Renters insurance: what you need to know about your apartment


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UPDATED: 2018-02-23T16:18:59.852Z
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A college graduate holds up their diploma.

Spring is here, and across the country this means an annual rite of passage is occurring — graduation. As grads enter the work world, many often look forward to that first “real” paycheck and their first apartment. In addition to making sure you can afford that amazing apartment you just found on your salary, don’t forget to factor in all of the costs associated with renting — such as renters insurance.

Why do you need renters insurance?

Your landlord will have property insurance on the space you are renting, so why do you need coverage too? Renters insurance covers your property and also covers things like accidents and liability. A fairly common response to this statement, particularly from those just starting out, is “my stuff just isn’t worth that much.” Some of this may stem from how said “stuff” was acquired. You might not have paid much (or anything) for furniture and kitchen hand-me-downs, but that isn’t how you should assess the value of your belongings.

Instead, take an inventory and add up how much it would cost to replace all of your items if they were damaged or stolen. List everything, including personal items, TV, laptop, and furniture. Mom and dad might have given you the equipment to set up your first kitchen, but if you price out pots, pans, dishtowels, plates, and flatware you might be surprised to discover how much it would cost to replace just the kitchen — now imagine what it would cost to replace everything you own.

As noted above, accidents and liability are two more very good reasons to have renters insurance. Renters insurance covers things like accidental damage to an adjoining apartment or an injury that occurs when someone is visiting your apartment. Either of these scenarios could be costly — and without renters insurance, those expenses will come out of your pocket.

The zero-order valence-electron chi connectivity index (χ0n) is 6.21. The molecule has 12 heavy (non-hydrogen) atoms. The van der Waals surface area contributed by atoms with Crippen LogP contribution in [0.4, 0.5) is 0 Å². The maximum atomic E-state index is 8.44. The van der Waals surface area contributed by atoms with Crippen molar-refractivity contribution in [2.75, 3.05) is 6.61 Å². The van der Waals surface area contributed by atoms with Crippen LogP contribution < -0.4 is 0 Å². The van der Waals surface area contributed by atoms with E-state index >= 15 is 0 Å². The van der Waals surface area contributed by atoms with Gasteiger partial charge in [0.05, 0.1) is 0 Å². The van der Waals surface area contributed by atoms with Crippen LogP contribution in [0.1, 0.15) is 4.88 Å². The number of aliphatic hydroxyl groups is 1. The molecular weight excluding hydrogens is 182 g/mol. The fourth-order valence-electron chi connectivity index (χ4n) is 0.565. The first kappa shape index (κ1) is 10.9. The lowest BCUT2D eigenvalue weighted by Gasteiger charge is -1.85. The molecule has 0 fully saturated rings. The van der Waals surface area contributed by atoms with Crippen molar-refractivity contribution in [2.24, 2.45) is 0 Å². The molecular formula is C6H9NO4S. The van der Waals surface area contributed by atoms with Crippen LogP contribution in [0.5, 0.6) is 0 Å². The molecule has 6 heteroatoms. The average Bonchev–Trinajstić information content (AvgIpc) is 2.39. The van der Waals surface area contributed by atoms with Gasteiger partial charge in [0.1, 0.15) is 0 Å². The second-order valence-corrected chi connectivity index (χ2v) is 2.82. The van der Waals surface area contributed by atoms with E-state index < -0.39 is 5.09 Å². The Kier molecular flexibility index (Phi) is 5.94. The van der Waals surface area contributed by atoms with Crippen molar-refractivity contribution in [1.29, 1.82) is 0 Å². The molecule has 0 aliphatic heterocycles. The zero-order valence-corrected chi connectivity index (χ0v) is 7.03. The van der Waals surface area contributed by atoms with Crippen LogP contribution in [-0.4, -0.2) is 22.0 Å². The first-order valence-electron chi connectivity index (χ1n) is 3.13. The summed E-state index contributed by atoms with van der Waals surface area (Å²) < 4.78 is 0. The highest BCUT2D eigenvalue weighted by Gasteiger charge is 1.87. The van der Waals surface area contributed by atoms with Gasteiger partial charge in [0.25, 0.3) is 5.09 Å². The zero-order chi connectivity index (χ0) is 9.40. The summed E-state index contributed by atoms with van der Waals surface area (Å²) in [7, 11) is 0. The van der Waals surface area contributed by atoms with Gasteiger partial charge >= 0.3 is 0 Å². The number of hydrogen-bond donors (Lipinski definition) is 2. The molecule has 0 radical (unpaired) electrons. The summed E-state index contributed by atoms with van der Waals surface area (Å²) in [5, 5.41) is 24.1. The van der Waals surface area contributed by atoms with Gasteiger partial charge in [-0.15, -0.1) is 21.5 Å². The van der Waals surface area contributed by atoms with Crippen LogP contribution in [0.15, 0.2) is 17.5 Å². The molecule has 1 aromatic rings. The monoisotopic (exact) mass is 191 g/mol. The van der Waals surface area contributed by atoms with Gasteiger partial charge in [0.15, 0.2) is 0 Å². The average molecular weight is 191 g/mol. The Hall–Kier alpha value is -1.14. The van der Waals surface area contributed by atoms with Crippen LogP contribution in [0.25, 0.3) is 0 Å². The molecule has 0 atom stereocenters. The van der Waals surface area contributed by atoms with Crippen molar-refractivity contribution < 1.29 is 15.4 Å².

Read — and understand — the renters insurance policy

As with most things in adult life, it’s important to know what you are getting into before you start signing documents that are legally binding. This includes both your lease and your renters insurance policy.

First, the lease: many leases will require you to have renters insurance, and it will spell that out somewhere in your lease agreement. Next, the renters policy: make sure you are crystal-clear on what it covers, and what that coverage means. Know the difference between an actual cash-value and a replacement cost coverage policy, for example. If you are in an area that experiences earthquakes, hurricanes, or high winds, you might need an additional rider to cover potential damage from those types of disasters.

Roommates

Having a roommate is a great way to reduce the costs associated with your first apartment, but not all costs can just be split down the middle. There are usually stipulations on renters policies that spell out whether and how non-family members are covered, so read your policy closely. Also think about things like roommates moving (it happens), and what sharing coverage would mean if there was a need to file a claim. Having separate policies for each roommate is a cleaner, albeit a slightly more expensive, way to go.

Moving into your first apartment is exciting, but there’s a lot to consider. Taking the time to make sure you are getting the right policy for your particular situation is important, so start planning now. Do the research, and talk to your roommates. One step you can take right now is to check out what other renters have to say about their rental insurance companies on Clearsurance.

Armed with the right information, you’ll feel better prepared to sign on all those dotted lines.


The content on this site is offered only as a public service to the web community and does not constitute solicitation or provision of legal advice. This site should not be used as a substitute for obtaining legal advice from an insurance company or an attorney licensed or authorized to practice in your jurisdiction. You should always consult a suitably qualified attorney regarding any specific legal problem or matter. The comments and opinions expressed on this site are of the individual author and may not reflect the opinions of the insurance company or any individual attorney.

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